Anatomy of Hair Follicle
A hair mainly consists of the hair shaft and hair root, pigment cells that determine the color of the hair and provides nourishment to them via blood vessels. The sebaceous gland along with arrectorpili muscle constitute the hair follicle. Anatomy of Hair Follicle The anatomy of a human hair is pretty complex and a lot still needs to be discovered about it. Its anatomy is basically divided into 3 regions:
- The lower segment; which consists of the bulb and suprabulb. This region begins from the base of the hair follicle and ends at the insertion point of the arrectorpilimuscle.
- The middle segment also known as the isthmus. This segment beginsat the insertion point of erector pili muscle and extends to the entrance of the sebaceous gland duct.
- The upper segment that comprises of the infundibulum. This starts from the entrance of the sebaceous gland duct and ends at the follicular orifice.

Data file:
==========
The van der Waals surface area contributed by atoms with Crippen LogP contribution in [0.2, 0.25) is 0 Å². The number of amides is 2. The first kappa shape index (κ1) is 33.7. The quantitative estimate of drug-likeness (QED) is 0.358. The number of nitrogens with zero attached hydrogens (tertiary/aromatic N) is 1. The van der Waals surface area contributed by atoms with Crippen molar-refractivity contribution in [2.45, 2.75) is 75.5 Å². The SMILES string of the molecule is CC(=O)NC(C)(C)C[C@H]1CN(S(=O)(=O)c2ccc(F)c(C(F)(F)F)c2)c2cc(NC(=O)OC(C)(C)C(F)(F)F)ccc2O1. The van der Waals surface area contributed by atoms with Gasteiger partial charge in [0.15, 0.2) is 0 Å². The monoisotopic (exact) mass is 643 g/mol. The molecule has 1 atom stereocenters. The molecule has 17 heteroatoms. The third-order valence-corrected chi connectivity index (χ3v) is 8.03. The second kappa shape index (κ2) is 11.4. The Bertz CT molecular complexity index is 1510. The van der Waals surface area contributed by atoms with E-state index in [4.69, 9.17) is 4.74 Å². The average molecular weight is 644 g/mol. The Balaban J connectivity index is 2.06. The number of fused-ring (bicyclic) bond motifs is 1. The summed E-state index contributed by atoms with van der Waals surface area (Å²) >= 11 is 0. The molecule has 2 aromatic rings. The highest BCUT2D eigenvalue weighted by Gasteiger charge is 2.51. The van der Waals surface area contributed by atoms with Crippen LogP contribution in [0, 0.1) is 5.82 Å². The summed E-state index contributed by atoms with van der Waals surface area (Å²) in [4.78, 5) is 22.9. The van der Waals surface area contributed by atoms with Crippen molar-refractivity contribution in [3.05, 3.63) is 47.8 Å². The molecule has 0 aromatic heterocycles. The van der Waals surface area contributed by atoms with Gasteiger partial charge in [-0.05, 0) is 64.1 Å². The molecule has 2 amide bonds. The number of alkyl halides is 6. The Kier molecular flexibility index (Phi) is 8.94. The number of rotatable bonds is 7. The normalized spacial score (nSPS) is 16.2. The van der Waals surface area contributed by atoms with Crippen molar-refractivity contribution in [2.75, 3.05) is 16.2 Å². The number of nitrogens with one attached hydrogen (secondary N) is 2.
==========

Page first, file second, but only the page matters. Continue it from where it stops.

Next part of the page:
Hair Shaft It’s basically a thin strand of hardened cells that is visible above the scalp. The thickness of a hair is varies something in-between 0.04-0.12mm. Studies have revealed that light colored hair are finer than dark or red ones. A cross section of a hair may have various forms but mostly they are round to oval. Cuticle Layer It’s the outermost layer of the hair and protects the inner layers from harm. It has a tough and dense structure. It’s colorless in nature and allows light to shine through it. Around 10% of the hair diameter consists of the cuticle layer. It’s known to provide shine and elasticity to the hair. Cortex Layer It’s the thickest layer of the hair and constitutes around 80-90% of the hair’s diameter. It contains numerous hardened fibrous cells which are made up of various protein molecules. These cells are arranged together in bundles surrounded by keratins. It’s also known to contain the pigment, Melanin giving the hair its natural color. Medulla Layer It’s the core of the hair. Its thickness ranges according to the thickness of the hair. Medulla’s presence in a hair determines its stiffness and thickness. It’s not at all present in fine hairs. Hair Bulb It’s the source of all biological processes and is located in a tight tube of skin called the hair follicle. Hair bulb’s shape is pretty similar to that of an onion. It’s connected with papilla from below. Two types of cells surround the papilla namely the matrix cells (keratinocytes) and pigment cells (melanocytes). This constitutes the living part of the hair. Very intricate blood vessels (capillaries) grow near these cells. The hair’s life cycle, cell metabolism and growth of the hair all depend on blood circulation within these capillaries. Anatomy of hairs varies considerably at different locations found on the human body. Anatomy of large terminal hairs found on the scalp varies immensely from those found on our skin (vellus hairs). Hormonal changes that occur in males during puberty lead to vellus hair (beard) found on their face to become more thick and darker. Though there are more vellus hair found on human body than terminal hair, yet terminal hair are of more prominence. A terminal hair found on the scalp goes through a number of stages during its life cycle. These stages are namely anagen, catagen, and telogen. During the anagen stage the hair grows in length and thickness and this period lasts for 3-4 years, within the catagen stage the growth of the hair regresses and this period usually lasts for 2-3 weeks, and during the telogen stage the hair rests which lasts for around 3 months. Around 84% of the hair found on scalp are within the anagen stage, 1-2% are within the catagen stage and 10-15% are within the thetelogen stage.